In Louisiana, some positive news: Power was restored in the French Quarter today, as well as for some neighborhoods in Eastern New Orleans.

  • Ashan Thibodeaux, Eastern New Orleans Resident:

    When the power went back on, it felt so good. The A.C. — you know, because we were suffering without no A.C. And we just enjoyed it.

  • Roby Chavez:

    But more than 800,000 people in Louisiana are still without power, making fuel a necessity for survival.

  • New Orleans Mayor LaToya Cantrell:

    LaToya Cantrell, Mayor of New Orleans, Louisiana: We just have not received adequate fueling services to the general public. But we are continuing to push out that need. And when we get more, we will share more.

  • Roby Chavez:

    Long lines formed at gas stations. Some waited over seven hours in their cars to get to the pump.

  • Ronnie, New Orleans Resident:

    Every storm is going always be tough, you know? But we're strong Black people. And this is what we survive. We survive stuff like this. Katrina, it ain't stop us. This one ain't going to stop us.

  • Roby Chavez:

    At the White House, President Biden said the Strategic Petroleum Reserve will be used in order to reduce gas shortages.

    Joe Biden, President of the United States: The region hit by Ida is a key center of our nation's oil production and refining infrastructure. We are moving already quickly to increase the availability of gas and easing the pressure on gas prices around the country.

  • Roby Chavez:

    The president will travel to Louisiana tomorrow.

    Meanwhile, high temperatures in the region are adding to an already tumultuous situation.

  • Helen Southard, Eastern New Orleans Resident:

    It's just miserable. And the older you get, the harder it gets to deal with the heat.

  • Roby Chavez:

    Buses are used as cooling centers. The food is passed out to those who've had to throw out food from their fridge.

    For hard-hit communities in Louisiana and Mississippi, more work lies ahead.

    For the "PBS NewsHour," I'm Roby Chavez.

  • Judy Woodruff:

    As we just saw, flooding remains particularly bad in parts of the Northeast and the Mid-Atlantic tonight, including in the Philadelphia area.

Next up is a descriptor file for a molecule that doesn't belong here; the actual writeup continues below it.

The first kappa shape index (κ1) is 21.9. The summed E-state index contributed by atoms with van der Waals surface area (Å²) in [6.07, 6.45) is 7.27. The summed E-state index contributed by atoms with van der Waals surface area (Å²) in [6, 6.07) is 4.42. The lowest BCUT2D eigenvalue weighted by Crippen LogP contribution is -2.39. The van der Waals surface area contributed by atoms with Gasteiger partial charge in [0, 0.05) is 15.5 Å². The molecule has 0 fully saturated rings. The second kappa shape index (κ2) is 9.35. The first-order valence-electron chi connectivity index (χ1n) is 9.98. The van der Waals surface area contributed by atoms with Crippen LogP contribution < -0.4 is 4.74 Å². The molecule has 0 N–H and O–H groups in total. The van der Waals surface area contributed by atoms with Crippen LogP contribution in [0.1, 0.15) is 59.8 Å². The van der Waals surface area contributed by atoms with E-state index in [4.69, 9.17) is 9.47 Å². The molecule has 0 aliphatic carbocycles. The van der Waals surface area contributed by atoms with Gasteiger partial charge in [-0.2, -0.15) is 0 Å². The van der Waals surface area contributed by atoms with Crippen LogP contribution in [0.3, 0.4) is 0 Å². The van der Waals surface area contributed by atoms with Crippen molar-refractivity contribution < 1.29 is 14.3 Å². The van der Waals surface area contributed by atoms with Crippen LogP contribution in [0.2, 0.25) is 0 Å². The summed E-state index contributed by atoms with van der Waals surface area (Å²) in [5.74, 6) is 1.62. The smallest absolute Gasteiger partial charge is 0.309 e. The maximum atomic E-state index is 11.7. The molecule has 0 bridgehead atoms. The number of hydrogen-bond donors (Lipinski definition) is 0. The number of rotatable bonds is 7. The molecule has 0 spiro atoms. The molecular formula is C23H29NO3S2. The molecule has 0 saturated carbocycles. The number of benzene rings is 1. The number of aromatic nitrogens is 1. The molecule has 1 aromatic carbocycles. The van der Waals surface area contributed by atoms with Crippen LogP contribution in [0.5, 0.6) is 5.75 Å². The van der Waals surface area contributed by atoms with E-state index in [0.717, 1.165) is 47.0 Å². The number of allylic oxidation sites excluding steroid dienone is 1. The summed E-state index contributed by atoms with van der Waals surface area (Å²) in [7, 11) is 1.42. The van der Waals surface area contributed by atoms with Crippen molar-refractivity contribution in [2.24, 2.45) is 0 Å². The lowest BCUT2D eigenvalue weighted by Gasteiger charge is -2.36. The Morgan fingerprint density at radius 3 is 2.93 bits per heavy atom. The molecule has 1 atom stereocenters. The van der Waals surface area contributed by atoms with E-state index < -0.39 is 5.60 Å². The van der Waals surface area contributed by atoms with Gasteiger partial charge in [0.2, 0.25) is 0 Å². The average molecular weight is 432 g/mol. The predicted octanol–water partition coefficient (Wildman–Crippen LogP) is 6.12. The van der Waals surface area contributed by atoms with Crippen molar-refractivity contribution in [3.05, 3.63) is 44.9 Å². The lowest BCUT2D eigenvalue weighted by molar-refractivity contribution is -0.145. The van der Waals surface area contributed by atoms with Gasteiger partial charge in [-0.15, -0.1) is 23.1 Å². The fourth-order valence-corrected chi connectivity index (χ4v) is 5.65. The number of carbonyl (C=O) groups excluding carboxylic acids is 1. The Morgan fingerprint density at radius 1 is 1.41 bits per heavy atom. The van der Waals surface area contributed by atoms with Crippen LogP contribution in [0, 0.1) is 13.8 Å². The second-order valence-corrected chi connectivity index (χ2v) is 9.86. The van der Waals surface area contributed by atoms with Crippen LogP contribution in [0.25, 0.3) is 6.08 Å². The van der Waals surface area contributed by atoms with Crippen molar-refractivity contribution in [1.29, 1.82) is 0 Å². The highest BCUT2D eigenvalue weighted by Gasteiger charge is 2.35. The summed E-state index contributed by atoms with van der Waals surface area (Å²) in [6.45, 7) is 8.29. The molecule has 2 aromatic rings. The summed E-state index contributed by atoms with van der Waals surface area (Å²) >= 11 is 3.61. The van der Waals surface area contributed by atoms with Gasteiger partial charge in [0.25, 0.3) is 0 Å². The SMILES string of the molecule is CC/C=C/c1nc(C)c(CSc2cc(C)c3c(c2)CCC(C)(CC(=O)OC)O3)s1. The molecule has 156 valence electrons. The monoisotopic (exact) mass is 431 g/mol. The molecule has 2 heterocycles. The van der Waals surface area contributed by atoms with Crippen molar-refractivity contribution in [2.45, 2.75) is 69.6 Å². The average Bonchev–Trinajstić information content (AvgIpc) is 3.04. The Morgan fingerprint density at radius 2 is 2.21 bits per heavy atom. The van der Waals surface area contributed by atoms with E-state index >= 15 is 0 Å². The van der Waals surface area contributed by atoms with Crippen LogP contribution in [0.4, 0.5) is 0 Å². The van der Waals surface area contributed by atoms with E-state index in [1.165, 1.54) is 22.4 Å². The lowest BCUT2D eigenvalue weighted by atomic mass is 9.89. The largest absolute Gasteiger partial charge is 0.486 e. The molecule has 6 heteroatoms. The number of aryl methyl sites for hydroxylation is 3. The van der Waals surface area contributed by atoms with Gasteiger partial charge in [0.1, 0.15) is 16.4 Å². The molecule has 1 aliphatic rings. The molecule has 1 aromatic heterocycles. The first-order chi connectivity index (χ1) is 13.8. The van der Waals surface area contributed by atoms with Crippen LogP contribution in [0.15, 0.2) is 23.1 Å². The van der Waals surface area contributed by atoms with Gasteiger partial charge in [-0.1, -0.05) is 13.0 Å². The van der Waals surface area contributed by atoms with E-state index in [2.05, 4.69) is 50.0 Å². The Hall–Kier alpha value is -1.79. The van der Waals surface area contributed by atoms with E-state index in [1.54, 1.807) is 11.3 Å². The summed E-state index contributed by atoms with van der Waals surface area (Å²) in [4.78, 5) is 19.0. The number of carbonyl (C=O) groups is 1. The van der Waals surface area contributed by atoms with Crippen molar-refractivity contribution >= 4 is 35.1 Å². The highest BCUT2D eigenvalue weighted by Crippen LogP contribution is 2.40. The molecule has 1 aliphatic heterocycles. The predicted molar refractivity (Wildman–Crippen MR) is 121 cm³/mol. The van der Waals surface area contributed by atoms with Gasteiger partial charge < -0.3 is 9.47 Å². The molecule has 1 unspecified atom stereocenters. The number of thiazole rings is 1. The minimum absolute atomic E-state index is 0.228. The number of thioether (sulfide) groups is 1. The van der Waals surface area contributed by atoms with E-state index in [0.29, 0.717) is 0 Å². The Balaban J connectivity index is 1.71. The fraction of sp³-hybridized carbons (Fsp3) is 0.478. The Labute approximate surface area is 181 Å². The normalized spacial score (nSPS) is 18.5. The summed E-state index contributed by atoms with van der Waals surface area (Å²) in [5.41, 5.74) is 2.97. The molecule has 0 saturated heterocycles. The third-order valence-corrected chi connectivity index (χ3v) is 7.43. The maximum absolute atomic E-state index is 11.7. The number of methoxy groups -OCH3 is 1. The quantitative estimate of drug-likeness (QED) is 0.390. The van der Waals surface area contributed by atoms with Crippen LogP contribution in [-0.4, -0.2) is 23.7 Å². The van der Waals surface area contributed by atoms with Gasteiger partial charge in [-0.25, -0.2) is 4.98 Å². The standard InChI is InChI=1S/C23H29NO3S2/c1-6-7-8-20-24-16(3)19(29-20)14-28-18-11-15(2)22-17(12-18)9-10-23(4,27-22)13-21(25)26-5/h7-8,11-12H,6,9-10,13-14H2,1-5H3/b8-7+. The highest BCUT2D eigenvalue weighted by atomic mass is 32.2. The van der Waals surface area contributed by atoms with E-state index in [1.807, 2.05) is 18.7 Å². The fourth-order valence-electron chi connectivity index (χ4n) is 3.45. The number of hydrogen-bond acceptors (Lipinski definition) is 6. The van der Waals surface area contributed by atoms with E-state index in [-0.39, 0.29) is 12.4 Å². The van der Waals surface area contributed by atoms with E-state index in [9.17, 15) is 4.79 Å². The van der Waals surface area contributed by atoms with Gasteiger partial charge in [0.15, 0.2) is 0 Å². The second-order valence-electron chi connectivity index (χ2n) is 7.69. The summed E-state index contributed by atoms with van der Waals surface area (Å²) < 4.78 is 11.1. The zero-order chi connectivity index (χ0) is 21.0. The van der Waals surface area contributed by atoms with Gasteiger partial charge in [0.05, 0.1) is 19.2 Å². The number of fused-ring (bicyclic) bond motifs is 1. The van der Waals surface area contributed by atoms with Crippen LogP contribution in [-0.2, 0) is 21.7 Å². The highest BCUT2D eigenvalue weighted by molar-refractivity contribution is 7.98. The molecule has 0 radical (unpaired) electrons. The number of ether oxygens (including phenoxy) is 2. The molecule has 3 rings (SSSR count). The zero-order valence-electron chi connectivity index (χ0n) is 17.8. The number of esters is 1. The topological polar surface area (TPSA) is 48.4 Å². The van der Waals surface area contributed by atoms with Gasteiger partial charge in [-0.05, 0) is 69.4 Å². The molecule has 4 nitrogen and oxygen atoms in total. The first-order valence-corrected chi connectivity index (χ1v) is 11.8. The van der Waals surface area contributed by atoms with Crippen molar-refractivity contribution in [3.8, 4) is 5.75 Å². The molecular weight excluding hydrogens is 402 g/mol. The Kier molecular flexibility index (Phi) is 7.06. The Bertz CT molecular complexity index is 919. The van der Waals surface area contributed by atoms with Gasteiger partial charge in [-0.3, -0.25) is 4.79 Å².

Let's turn to the city's fire commissioner, Adam Thiel.

    Commissioner Thiel, thank you so much for talking with us. It sounds like you were not expecting anything like this that happened yesterday, last night.

  • Adam Thiel, Philadelphia Fire Commissioner:

    Well, we had an inkling.

    We talked with the Weather Service yesterday. And, certainly, they talked about the forecast and the potential for major flooding. We didn't think we would become close to breaking a record that was set in 1869. And that's what happened.

    We almost hit that 17-foot record. The normal stage for Schuylkill River was around 5.7 feet, so pretty significant flooding.

  • Judy Woodruff:

    So, what exactly are you coping with? What have you had to deal with?

  • Adam Thiel:

    Well, we made a lot of water rescues overnight, our very dedicated firefighters, medics, assisted by police officers, a lot of organizations pitching in.

    I think, all told, we have rescued more than 100 people. We had National Guard soldiers here today with high-water vehicles, people, pets. That was really the overnight, a lot of folks who drove their vehicles into flooded roads, certainly something we don't recommend.

    We had some buildings we had to evacuate last night from the rising waters. And then, today, we're actually still doing water rescues out there, despite the fact that it is sunny. But we're also evacuating buildings that have their infrastructure somewhat compromised by the floodwaters.